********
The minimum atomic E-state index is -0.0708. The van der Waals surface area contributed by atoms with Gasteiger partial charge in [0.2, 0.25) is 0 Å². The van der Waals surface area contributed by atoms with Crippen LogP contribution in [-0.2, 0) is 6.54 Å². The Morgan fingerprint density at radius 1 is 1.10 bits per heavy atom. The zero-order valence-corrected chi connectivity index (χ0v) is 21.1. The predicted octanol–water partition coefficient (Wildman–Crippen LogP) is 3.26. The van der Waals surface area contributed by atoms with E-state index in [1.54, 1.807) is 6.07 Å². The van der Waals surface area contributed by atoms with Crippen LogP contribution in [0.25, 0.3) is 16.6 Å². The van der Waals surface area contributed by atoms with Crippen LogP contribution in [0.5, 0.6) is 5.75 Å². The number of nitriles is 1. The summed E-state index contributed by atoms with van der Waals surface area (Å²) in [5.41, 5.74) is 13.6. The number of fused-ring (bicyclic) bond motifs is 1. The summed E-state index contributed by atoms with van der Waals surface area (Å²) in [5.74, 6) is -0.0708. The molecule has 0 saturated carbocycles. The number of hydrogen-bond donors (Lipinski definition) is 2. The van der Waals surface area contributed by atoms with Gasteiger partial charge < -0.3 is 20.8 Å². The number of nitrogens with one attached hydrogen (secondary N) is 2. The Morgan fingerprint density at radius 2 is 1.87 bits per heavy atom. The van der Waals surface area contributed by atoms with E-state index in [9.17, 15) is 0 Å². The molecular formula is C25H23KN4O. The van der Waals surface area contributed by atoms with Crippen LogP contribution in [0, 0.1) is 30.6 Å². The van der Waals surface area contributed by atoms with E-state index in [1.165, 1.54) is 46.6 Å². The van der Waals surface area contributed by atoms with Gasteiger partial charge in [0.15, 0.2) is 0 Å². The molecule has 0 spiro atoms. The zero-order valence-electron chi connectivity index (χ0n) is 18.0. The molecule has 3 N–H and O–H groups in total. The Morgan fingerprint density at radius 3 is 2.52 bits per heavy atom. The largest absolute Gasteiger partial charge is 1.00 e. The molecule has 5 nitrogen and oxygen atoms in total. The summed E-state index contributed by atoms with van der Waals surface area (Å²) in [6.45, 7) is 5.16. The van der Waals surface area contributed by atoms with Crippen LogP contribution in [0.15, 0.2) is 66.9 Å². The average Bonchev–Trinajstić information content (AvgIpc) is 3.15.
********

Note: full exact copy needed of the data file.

The minimum atomic E-state index is -0.0708. The van der Waals surface area contributed by atoms with Gasteiger partial charge in [0.2, 0.25) is 0 Å². The van der Waals surface area contributed by atoms with Crippen LogP contribution in [-0.2, 0) is 6.54 Å². The Morgan fingerprint density at radius 1 is 1.10 bits per heavy atom. The zero-order valence-corrected chi connectivity index (χ0v) is 21.1. The predicted octanol–water partition coefficient (Wildman–Crippen LogP) is 3.26. The van der Waals surface area contributed by atoms with E-state index in [1.54, 1.807) is 6.07 Å². The van der Waals surface area contributed by atoms with Crippen LogP contribution in [0.25, 0.3) is 16.6 Å². The van der Waals surface area contributed by atoms with Crippen LogP contribution in [0.5, 0.6) is 5.75 Å². The number of nitriles is 1. The summed E-state index contributed by atoms with van der Waals surface area (Å²) in [5.41, 5.74) is 13.6. The number of fused-ring (bicyclic) bond motifs is 1. The summed E-state index contributed by atoms with van der Waals surface area (Å²) in [5.74, 6) is -0.0708. The molecule has 0 saturated carbocycles. The number of hydrogen-bond donors (Lipinski definition) is 2. The van der Waals surface area contributed by atoms with Gasteiger partial charge < -0.3 is 20.8 Å². The number of nitrogens with one attached hydrogen (secondary N) is 2. The Morgan fingerprint density at radius 2 is 1.87 bits per heavy atom. The van der Waals surface area contributed by atoms with E-state index in [9.17, 15) is 0 Å². The molecular formula is C25H23KN4O. The van der Waals surface area contributed by atoms with Crippen LogP contribution in [0, 0.1) is 30.6 Å². The van der Waals surface area contributed by atoms with E-state index in [1.165, 1.54) is 46.6 Å². The van der Waals surface area contributed by atoms with Gasteiger partial charge in [0.15, 0.2) is 0 Å². The molecule has 0 spiro atoms. The zero-order valence-electron chi connectivity index (χ0n) is 18.0. The molecule has 3 N–H and O–H groups in total. The Morgan fingerprint density at radius 3 is 2.52 bits per heavy atom. The largest absolute Gasteiger partial charge is 1.00 e. The molecule has 5 nitrogen and oxygen atoms in total. The summed E-state index contributed by atoms with van der Waals surface area (Å²) in [6.45, 7) is 5.16. The van der Waals surface area contributed by atoms with Crippen LogP contribution in [0.15, 0.2) is 66.9 Å². The average Bonchev–Trinajstić information content (AvgIpc) is 3.15.